• 0
    People hate older versions of PHP (which were truly sucky), and the legacy systems written in older versions or by peeps having no clue what they were doing. It's easy to write somehow working shit spaghetti in PHP, and I think that's what most devs associate PHP with. Also WP.
  • 1
    @theabbie if you're talking about JS, we've had this discussion already.

    But you have half a point there: I know of PHP devs who've stuck with the PHP 3 or 5 way of doing things and have refused to / are incapable of taking advantage of the niceties brought about with PHP 7. That's a sad breed, but hey, if it brings bread to the table and that's all you care about, why not?
  • 1
    @100110111 I have no problem with PHP, I will stick with node.js though. If a lot of people hate something, there must be something wrong with it. It's no big deal.
  • 1
    @theabbie also, every language has its flaws. So whatever you use, you'll eventually have to accept them. That being said, PHP is not my fav lang, but I enjoy working with a well-written PHP codebase much more than I enjoy working with, say, C# or JS (or - *shudders* - Python).
  • 0
    @100110111 All old languages are equally hated, these are traditions.
  • 2
    @theabbie Hey, i still love c++
  • 0
    Pretty sure I wrote php once and that was enough
  • 2
    PHP has many flaws. But back then, it replaced PERL and C/C++ for web backends.
    I don't really like PHP, but i hate PERL and the C languages, so i learned PHP.
    Today, PHP is orders of magnitude better than back then.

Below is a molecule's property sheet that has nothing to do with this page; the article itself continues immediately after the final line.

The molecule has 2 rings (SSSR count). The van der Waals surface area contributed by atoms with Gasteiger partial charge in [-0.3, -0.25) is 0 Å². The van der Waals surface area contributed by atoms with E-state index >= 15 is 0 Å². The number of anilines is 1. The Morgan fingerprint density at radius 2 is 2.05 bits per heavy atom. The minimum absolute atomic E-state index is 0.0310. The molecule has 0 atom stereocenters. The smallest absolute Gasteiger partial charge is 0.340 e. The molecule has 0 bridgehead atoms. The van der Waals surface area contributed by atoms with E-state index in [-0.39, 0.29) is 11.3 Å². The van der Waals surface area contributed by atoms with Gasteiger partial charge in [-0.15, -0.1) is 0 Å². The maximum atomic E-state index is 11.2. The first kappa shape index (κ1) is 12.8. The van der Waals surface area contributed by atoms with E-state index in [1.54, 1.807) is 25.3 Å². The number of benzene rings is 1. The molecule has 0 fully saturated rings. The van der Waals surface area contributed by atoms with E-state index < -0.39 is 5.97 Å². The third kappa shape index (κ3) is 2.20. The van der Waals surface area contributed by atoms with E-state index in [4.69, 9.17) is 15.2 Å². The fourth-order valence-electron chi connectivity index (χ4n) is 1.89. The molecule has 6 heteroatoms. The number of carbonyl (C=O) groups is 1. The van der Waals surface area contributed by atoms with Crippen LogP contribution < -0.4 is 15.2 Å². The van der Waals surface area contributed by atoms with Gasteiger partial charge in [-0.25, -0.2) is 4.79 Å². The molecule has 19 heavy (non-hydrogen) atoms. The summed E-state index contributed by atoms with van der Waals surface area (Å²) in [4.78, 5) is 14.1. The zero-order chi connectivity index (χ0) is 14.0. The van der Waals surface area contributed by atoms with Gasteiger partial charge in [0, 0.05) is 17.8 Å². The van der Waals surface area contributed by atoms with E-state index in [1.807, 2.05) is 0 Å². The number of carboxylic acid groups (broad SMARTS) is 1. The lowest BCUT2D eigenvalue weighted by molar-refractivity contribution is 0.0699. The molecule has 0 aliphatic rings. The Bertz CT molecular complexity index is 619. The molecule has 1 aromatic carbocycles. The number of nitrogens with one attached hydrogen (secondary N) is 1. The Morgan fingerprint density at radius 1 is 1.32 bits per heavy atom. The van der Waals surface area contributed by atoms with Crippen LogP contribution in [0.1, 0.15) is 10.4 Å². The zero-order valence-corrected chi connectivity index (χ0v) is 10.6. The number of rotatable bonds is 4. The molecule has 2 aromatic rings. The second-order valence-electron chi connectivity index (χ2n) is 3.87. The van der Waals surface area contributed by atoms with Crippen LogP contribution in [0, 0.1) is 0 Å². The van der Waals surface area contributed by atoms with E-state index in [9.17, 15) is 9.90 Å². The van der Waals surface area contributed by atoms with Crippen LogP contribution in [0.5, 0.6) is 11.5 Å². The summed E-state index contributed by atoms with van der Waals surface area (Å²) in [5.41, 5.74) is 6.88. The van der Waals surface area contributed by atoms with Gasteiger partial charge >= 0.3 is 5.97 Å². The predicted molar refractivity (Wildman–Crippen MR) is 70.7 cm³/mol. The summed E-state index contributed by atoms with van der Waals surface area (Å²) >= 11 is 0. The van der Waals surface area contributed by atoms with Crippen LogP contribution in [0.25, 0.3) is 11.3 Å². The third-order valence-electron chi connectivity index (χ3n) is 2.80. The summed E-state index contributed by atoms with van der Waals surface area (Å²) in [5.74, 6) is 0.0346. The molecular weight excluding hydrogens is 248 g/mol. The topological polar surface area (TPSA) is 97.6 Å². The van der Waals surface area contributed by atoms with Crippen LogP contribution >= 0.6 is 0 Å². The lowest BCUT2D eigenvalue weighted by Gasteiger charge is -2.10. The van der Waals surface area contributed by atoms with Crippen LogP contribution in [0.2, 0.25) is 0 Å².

But there are better languages for the web now.

    So if you start today: Don't go the PHP route.
    Pick one of the modern languages with a consistently designed standard library and a type system and paradigm alignment of your choice.
    Today you have the choice. It isn't PHP or PERL anymore.
  • 1
    @Oktokolo while I'm all in for PHP, I have to agree and disagree. PHP has been so widely used chances are you might end up working on a PHP project - or how I ended up: the only openings I could apply to were PHP projects. Knowing PHP brings bread to the table. However, if I were to start a new project, I wouldn't use PHP: ideally Rust instead, or out of the languages I know - F#
  • 0
    Yeah that’s how it gets you :P
  • 0
    @SortOfTested i have no clue what that means
  • 0
    @AleCx04
    I wasn't sure if I was included in, "all of those other mfkers" 😋
  • 2
    @SortOfTested i am still lost lmao, you say that as if I was somehow familiar with your work history of something, meaning: I have no clue why would I include you in that sentiment or not.